The rare phenomenon of enantioselectivity reversal, using a simple change in reaction temperature control, is presented in the latest HOT article published in OBC.
The ability to mimic nature’s stereochemical control in the production of complex molecules has been a longstanding challenge in chemistry. There are numerous strategies chemists have implemented to generate stereochemically complex structures, however, with the advent of asymmetric catalysis, highly stereoselective reactions can be achieved using chiral reagents and catalysts.
In a recent OBC publication by Prof. Kenso Soai of Tokyo University and researchers from Merck, one of the very few examples in which the enantioselective outcome of a reaction is controlled through temperature was presented. Gaining enantioselective control by changing simple reaction parameters has been an attractive and long sought after advancement within the field of asymmetric catalysis. While there are examples of enantioselective control using solvent, metals and additives, very few examples exist that use temperature alone.
The study outlines the effect of temperature on the asymmetric autocatalysis of pyrimidal alkanol in the addition reaction of diisopropyl zinc to the pyrimidine-5-carbaldehyde. After reaction initiation using a chiral initiator, the product alkanol behaves as an asymmetric catalyst for its own formation and infers its chirality to the product in an autocatalytic cycle. When the reaction was performed at 0 ºC in the presence of (S)-1-phenyl-ethyl alcohol, as expected, (S)-pyrimidal alkanol was afforded in high enantiomeric excess. Interestingly, when the reaction was cooled to -44 ºC, the opposite enantioselectivity was observed though with a slightly lower enantiomeric excess of the desired alkanol.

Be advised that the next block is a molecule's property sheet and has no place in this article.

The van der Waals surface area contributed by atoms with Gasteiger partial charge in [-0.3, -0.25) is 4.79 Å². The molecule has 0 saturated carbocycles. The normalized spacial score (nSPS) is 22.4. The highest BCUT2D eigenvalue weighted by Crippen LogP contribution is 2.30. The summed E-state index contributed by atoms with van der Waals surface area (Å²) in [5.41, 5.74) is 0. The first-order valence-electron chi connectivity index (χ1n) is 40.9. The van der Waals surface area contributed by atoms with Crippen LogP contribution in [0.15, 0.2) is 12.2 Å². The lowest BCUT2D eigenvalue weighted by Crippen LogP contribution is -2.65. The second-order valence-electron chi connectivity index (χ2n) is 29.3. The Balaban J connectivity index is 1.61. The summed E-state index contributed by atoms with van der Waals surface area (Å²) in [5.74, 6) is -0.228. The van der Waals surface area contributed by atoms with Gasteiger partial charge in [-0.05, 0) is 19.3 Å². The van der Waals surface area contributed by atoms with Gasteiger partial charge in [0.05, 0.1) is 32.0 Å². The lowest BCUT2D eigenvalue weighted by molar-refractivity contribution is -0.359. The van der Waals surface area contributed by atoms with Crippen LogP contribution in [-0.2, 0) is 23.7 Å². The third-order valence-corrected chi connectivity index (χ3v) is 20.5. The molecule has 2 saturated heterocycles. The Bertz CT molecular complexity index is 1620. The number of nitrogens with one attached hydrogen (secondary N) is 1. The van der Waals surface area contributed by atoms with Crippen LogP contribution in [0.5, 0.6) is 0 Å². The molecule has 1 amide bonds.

The exact mechanism through which this reversal happens is still unclear however, it’s speculated that the relationship between temperature and the relative enthalpic vs. entropic contributions to free energy may play a part or the temperature dependent aggregation of zinc alkoxide may also be involved.
It’s important to remember that the temperature effect on reactions involving organozinc reagents is not always straight forward and may not always lead to the best outcome.
Regardless, this study provides interesting insight into temperature controlled enantioselectivity that may lead to a more detailed understanding of such processes and how they can be synthetically exploited.
To find out more see:
Unusual reversal of enantioselectivity in the asymmetric autocatalysis of pyrimidyl alkanol triggered by chiral aromatic alkanols and amines
Arimasa Matusmoto, Satoshi Fujiwara, Yui Hiyoshi,aKerstin Zawatzky, Alexey A. Makarov, Christopher J. Welch and Kenso Soai
Victoria Corless is currently completing her Ph.D. in organic chemistry with Prof. Andrei Yudin at The University of Toronto. Her research is centred on the synthesis of kinetically amphoteric molecules, which offer a versatile platform for the development of chemoselective transformations with particular emphasis on creating novel biologically active molecules.